Wednesday, February 5, 2014

#36 / You Don't Have To Be A Weatherman

Mark Twain is often credited with saying "Everybody talks about the weather, but nobody does anything about it," and while it is not clear that it was actually Mark Twain who made that sage observation, he certainly could have or should have. 

That humorous comment about nobody actually "doing anything" about the weather reminds me of another comment, this one from Karl Marx: "Philosophers have hitherto only interpreted the world in various ways; the point is to change it."

As it turns out, human activities may well be responsible for "doing something" about the weather, though not in any very effective way, as far as making the weather respond to human needs. If we could do that, California wouldn't be facing the worst drought in recorded history. We are still only "talking about" the weather, in any practical sense, so the biting humor of the quote attributed to Twain remains. Its satiric point may even be amplified in this time of global warming and global climate change, which most associate with human activity. If we are "doing anything" about the weather, we are only making our problems worse.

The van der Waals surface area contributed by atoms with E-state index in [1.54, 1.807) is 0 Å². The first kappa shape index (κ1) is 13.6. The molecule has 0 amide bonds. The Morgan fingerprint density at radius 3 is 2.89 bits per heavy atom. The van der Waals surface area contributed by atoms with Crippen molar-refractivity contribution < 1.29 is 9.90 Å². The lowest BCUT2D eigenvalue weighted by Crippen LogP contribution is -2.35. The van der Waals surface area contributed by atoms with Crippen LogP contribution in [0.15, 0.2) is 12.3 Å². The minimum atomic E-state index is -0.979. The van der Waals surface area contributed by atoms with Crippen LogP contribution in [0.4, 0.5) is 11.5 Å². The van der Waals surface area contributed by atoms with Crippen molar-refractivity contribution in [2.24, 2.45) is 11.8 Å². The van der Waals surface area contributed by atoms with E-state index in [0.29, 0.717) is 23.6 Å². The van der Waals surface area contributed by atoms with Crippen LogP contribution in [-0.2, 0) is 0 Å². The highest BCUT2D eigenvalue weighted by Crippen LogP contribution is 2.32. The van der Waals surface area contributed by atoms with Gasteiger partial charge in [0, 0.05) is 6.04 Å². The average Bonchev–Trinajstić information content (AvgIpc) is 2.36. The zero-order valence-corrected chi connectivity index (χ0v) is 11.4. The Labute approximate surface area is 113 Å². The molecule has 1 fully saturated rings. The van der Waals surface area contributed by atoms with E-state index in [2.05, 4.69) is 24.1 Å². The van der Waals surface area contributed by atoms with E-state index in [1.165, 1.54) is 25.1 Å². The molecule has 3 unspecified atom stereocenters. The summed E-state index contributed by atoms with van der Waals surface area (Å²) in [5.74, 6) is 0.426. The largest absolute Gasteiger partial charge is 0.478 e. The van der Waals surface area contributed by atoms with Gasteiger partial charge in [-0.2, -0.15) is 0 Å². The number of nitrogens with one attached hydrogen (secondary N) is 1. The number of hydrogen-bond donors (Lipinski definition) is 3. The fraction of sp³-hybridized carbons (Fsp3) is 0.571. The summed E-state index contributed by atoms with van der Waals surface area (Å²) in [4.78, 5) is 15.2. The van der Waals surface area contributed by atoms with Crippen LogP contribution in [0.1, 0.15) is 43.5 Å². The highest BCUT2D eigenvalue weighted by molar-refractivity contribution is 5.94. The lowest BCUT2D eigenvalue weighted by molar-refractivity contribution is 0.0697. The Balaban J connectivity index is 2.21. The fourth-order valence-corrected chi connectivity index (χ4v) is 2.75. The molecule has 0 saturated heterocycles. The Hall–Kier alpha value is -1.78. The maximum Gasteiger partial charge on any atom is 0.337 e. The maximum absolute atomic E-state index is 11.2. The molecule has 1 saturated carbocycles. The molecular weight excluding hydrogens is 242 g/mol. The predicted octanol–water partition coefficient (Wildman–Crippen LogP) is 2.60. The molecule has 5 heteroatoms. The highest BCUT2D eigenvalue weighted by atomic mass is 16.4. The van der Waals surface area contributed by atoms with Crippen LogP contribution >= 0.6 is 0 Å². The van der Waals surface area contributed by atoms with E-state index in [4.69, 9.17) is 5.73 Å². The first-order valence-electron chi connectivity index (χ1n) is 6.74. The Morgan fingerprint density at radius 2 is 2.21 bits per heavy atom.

As for the quote from Karl Marx, he is speaking not of the world of Nature, which may be affected by our human actions, but which is not truly susceptible to our command. Marx is talking about the social, political and economic world that is created by human action, and if nobody is "doing anything" about the problems we identify in that world, there really isn't any excuse. 

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